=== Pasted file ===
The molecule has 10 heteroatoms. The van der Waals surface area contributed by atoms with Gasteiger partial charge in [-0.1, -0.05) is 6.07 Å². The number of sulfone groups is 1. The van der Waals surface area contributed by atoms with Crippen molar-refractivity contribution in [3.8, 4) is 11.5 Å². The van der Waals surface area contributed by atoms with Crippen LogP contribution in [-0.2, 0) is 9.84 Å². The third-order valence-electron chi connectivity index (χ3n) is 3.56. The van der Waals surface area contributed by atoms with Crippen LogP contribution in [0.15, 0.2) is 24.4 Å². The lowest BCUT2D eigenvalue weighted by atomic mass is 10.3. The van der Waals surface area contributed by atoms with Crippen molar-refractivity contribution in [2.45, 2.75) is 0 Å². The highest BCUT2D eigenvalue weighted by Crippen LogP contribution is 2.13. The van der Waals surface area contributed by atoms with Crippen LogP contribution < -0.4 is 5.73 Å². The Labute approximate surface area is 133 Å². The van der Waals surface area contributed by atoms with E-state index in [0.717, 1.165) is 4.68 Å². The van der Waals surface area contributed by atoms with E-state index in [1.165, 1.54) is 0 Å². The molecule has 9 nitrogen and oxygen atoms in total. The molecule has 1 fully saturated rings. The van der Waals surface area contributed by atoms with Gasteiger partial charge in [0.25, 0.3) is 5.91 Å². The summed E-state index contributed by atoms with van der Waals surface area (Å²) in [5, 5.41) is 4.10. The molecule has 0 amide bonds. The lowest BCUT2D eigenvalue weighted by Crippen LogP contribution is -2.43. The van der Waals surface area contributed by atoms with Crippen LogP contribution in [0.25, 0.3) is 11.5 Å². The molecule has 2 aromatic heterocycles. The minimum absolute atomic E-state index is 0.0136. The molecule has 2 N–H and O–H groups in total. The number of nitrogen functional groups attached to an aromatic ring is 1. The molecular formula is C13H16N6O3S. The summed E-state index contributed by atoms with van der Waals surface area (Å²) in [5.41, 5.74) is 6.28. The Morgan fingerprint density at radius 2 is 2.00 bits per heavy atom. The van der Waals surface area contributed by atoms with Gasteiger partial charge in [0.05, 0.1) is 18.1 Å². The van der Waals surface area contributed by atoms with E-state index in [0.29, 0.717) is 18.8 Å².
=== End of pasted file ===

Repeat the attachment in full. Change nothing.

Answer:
The molecule has 10 heteroatoms. The van der Waals surface area contributed by atoms with Gasteiger partial charge in [-0.1, -0.05) is 6.07 Å². The number of sulfone groups is 1. The van der Waals surface area contributed by atoms with Crippen molar-refractivity contribution in [3.8, 4) is 11.5 Å². The van der Waals surface area contributed by atoms with Crippen LogP contribution in [-0.2, 0) is 9.84 Å². The third-order valence-electron chi connectivity index (χ3n) is 3.56. The van der Waals surface area contributed by atoms with Crippen LogP contribution in [0.15, 0.2) is 24.4 Å². The lowest BCUT2D eigenvalue weighted by atomic mass is 10.3. The van der Waals surface area contributed by atoms with Crippen molar-refractivity contribution in [2.45, 2.75) is 0 Å². The highest BCUT2D eigenvalue weighted by Crippen LogP contribution is 2.13. The van der Waals surface area contributed by atoms with Crippen LogP contribution < -0.4 is 5.73 Å². The Labute approximate surface area is 133 Å². The van der Waals surface area contributed by atoms with E-state index in [0.717, 1.165) is 4.68 Å². The van der Waals surface area contributed by atoms with E-state index in [1.165, 1.54) is 0 Å². The molecule has 9 nitrogen and oxygen atoms in total. The molecule has 1 fully saturated rings. The van der Waals surface area contributed by atoms with Gasteiger partial charge in [0.25, 0.3) is 5.91 Å². The summed E-state index contributed by atoms with van der Waals surface area (Å²) in [5, 5.41) is 4.10. The molecule has 0 amide bonds. The lowest BCUT2D eigenvalue weighted by Crippen LogP contribution is -2.43. The van der Waals surface area contributed by atoms with Crippen LogP contribution in [0.25, 0.3) is 11.5 Å². The molecule has 2 aromatic heterocycles. The minimum absolute atomic E-state index is 0.0136. The molecule has 2 N–H and O–H groups in total. The number of nitrogen functional groups attached to an aromatic ring is 1. The molecular formula is C13H16N6O3S. The summed E-state index contributed by atoms with van der Waals surface area (Å²) in [5.41, 5.74) is 6.28. The Morgan fingerprint density at radius 2 is 2.00 bits per heavy atom. The van der Waals surface area contributed by atoms with Gasteiger partial charge in [0.05, 0.1) is 18.1 Å². The van der Waals surface area contributed by atoms with E-state index in [0.29, 0.717) is 18.8 Å².